"This is one of them. With the second round, we can talk about Jordy Nelson or Randall Cobb — guys like that who we spent time with and had what we deemed special qualities, a special energy about them, and they've come into the league and proven that," Lewis said the day they drafted Fisher. "And we didn't quite get to them — they went a little bit before we were picking. It proves the exercise.
"Take those kids that have the passion and look in their eye, who on Sunday you want to put in front of your football team. Andrew Whitworth has that. We have guys like that on this football team who we feel good about in that way."
But Fisher admitted he's had to go back and find that guy that walked into PBS in April of 2015.
"I think you lose that a little bit when you're not playing," Fisher says. "You're not you, you know? I think I've done it pretty well in the mindset of I'm here to play this game and I'm not letting outside influences push me to do things I don't want to do. Not let guys influence my mindset and things I want to accomplish and just come out and fight and things will work out well for you.
"It's a matter of time before you get your chance," Fisher says. "Either you're going to be prepared or you're not. I thought I did a good job of preparing myself, preparing my mind, my body."
You don't hear many guys talking about body language. The only body language a lot of guys think about is making it curse all over the guy across from them. But Fisher knows what it says. Enough that he feels like he's fixed his.
* Fisher at Oregon.*
"It's well known who has positive body language, who has negative body language," Fisher says. "Whether you internalize that and actually put that forward or not, it's up to you. I think I have changed (my body language). I think I've developed mentally as a player. (Sunday) is the first time I really played in a game in two years and I did pretty well. This is the NFL. This is what I'm here to do.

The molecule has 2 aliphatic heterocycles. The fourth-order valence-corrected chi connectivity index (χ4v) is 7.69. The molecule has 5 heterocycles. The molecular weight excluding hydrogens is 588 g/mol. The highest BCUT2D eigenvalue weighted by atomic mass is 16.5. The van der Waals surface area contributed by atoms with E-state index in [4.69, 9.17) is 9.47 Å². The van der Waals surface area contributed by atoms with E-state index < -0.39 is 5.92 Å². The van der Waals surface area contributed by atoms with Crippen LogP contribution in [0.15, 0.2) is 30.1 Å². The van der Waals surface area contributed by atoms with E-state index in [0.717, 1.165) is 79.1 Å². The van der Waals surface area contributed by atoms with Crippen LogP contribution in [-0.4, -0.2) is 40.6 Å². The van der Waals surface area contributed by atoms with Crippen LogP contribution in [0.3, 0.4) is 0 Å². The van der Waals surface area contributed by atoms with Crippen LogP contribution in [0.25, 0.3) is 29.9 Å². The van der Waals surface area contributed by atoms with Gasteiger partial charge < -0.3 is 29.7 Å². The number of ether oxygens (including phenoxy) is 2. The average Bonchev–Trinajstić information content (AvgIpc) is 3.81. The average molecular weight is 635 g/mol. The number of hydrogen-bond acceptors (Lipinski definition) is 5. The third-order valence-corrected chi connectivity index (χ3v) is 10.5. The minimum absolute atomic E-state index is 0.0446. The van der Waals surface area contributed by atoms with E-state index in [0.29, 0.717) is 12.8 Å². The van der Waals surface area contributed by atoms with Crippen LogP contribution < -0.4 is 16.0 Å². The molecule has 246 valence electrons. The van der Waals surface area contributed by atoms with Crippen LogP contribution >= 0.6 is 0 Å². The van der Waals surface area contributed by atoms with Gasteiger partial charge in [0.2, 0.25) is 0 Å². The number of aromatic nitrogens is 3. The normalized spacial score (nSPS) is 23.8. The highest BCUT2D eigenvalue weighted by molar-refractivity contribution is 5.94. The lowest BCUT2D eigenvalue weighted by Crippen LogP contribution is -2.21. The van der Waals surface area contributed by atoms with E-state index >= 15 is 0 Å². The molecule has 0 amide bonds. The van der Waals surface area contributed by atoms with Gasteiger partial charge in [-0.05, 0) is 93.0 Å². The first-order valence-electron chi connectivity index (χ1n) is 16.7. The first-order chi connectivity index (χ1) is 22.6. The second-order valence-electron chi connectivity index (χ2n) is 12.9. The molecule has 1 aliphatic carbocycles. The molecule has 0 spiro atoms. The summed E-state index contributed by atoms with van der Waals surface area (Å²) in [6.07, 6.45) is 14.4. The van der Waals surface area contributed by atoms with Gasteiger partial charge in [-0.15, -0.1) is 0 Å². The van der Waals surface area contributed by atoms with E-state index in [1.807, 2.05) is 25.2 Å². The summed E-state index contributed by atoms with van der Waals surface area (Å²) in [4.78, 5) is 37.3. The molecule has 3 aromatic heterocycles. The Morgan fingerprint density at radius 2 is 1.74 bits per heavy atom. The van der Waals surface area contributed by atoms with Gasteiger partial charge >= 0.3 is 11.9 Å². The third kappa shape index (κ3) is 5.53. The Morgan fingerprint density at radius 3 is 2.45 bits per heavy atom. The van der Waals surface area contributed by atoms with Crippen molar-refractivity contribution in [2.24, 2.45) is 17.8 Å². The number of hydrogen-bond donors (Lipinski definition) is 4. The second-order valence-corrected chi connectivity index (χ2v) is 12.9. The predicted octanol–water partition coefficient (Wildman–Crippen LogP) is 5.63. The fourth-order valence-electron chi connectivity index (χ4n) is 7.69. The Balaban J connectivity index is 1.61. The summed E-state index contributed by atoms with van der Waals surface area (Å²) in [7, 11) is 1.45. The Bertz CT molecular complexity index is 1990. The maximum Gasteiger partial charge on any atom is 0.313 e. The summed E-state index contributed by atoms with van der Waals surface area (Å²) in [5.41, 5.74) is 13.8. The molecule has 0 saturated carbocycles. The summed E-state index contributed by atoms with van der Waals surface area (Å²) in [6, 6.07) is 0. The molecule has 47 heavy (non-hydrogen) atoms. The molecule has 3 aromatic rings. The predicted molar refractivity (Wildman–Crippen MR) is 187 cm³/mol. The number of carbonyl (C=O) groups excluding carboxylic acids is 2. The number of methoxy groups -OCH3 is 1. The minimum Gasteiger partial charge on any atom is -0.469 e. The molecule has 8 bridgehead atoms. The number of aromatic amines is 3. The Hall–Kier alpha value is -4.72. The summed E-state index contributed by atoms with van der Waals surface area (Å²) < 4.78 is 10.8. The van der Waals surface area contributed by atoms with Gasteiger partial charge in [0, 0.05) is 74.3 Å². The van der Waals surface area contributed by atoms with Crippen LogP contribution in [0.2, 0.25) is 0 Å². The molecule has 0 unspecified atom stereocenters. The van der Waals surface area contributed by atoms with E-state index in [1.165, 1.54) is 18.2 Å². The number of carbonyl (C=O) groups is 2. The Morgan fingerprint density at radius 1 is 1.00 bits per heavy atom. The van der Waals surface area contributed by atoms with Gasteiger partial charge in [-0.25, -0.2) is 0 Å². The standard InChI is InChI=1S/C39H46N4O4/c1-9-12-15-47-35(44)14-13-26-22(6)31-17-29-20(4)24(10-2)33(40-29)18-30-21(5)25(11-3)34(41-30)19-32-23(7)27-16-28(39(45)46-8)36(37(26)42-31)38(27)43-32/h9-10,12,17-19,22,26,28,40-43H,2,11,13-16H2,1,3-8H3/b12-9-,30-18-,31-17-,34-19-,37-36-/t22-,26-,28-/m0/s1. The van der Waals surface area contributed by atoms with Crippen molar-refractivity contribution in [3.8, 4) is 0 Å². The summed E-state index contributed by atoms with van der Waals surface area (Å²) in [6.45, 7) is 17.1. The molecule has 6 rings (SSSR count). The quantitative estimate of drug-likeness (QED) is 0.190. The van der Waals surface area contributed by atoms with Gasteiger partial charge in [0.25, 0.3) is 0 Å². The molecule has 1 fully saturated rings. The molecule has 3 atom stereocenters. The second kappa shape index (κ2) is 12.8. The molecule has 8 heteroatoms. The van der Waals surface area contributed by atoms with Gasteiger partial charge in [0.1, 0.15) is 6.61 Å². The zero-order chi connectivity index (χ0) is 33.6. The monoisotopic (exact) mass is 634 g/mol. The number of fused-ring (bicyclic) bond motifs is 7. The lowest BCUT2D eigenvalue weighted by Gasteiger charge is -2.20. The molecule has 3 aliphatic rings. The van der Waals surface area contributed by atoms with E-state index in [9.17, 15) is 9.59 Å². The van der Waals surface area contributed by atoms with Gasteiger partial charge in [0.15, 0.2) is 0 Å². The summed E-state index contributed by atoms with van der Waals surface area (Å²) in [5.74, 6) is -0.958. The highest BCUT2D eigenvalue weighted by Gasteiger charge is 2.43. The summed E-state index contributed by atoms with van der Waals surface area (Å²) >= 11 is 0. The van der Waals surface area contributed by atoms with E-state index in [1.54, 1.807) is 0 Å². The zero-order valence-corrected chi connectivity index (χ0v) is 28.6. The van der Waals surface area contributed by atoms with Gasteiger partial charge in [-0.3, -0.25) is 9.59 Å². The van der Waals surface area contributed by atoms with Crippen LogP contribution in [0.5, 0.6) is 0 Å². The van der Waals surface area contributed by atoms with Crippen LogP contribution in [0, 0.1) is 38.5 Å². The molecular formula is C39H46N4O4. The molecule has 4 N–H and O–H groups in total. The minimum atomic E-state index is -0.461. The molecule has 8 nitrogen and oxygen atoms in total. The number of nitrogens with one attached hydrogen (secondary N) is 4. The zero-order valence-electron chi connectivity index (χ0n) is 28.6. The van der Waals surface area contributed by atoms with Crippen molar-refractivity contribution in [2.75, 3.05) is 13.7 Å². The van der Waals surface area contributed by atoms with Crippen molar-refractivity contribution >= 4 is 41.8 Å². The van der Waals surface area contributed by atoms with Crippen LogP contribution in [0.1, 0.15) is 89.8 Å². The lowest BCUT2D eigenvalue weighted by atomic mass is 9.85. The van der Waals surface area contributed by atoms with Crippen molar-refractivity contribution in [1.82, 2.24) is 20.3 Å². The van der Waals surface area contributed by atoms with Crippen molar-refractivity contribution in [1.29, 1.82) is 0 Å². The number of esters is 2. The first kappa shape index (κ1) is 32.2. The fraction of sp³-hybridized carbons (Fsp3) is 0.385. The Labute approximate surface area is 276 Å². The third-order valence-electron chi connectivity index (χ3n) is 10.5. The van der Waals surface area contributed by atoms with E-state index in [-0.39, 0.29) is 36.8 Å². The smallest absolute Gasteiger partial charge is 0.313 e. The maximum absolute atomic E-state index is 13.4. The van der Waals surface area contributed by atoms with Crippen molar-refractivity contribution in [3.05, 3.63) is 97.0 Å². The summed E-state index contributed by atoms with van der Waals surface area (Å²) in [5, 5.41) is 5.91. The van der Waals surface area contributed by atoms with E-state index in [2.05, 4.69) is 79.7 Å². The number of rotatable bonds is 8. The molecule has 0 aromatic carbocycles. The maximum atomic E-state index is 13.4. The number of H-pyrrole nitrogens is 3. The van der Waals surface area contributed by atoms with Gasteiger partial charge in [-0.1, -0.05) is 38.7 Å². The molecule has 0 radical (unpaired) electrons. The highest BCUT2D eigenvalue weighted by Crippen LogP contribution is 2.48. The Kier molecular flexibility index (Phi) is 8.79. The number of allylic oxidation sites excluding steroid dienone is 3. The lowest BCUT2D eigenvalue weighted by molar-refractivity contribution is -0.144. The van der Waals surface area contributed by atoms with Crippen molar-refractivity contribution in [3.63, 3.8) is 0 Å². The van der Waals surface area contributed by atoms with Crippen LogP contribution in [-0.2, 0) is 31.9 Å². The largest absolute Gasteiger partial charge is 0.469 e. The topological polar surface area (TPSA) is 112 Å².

"I think, simply, my body language showed that's what I'm here to do. I believe in my abilities. I believe in the things I've been doing. I have a great team behind me helping me get to where I am."
Saturday is a huge test, bigger than the Steelers. Because here's the thing. If the speculation is right and they move Whitworth inside to left guard and give the beleaguered Ogbuehi a shot at left tackle after his 11 starts at right ended in a benching, the 2015 draft is under the microscope against the league's stingiest defense. There is Clowney with career highs in 15 tackles for loss, five sacks and 16 QB hits. There is Mercilus with 5.5 sacks and 11 tackles for loss.
"They are more than speed," Alexander says. "A lot of times you think of these guys as just quick, great athletes. (But) they're great leverage players, great technical players against the run and the pass. Many of their plays you can put on a coaching reel. How to do it exactly, technically. It's so rare for guys with that much athletic ability. Which is why they're dominant players."
For Fisher, it's mind over matter. Body language over body slams.
"I'm here to stay for a while I hope," he says.